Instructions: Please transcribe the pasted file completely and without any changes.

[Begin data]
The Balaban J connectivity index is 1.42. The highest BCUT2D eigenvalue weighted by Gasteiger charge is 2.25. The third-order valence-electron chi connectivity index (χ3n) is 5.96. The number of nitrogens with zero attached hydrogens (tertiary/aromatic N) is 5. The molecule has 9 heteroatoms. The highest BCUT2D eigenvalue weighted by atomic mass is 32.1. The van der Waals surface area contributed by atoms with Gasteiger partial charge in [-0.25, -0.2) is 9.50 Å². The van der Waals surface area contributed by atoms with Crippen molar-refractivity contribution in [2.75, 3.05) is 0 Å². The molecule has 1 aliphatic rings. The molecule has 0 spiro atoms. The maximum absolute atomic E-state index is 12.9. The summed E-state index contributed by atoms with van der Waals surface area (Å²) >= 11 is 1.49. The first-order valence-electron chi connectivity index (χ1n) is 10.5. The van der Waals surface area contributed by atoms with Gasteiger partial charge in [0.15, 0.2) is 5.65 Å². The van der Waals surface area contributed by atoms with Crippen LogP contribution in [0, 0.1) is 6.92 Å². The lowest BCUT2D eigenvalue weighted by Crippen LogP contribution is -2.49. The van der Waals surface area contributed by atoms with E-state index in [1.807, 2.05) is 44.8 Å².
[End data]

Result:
The Balaban J connectivity index is 1.42. The highest BCUT2D eigenvalue weighted by Gasteiger charge is 2.25. The third-order valence-electron chi connectivity index (χ3n) is 5.96. The number of nitrogens with zero attached hydrogens (tertiary/aromatic N) is 5. The molecule has 9 heteroatoms. The highest BCUT2D eigenvalue weighted by atomic mass is 32.1. The van der Waals surface area contributed by atoms with Gasteiger partial charge in [-0.25, -0.2) is 9.50 Å². The van der Waals surface area contributed by atoms with Crippen molar-refractivity contribution in [2.75, 3.05) is 0 Å². The molecule has 1 aliphatic rings. The molecule has 0 spiro atoms. The maximum absolute atomic E-state index is 12.9. The summed E-state index contributed by atoms with van der Waals surface area (Å²) >= 11 is 1.49. The first-order valence-electron chi connectivity index (χ1n) is 10.5. The van der Waals surface area contributed by atoms with Gasteiger partial charge in [0.15, 0.2) is 5.65 Å². The van der Waals surface area contributed by atoms with Crippen LogP contribution in [0, 0.1) is 6.92 Å². The lowest BCUT2D eigenvalue weighted by Crippen LogP contribution is -2.49. The van der Waals surface area contributed by atoms with E-state index in [1.807, 2.05) is 44.8 Å².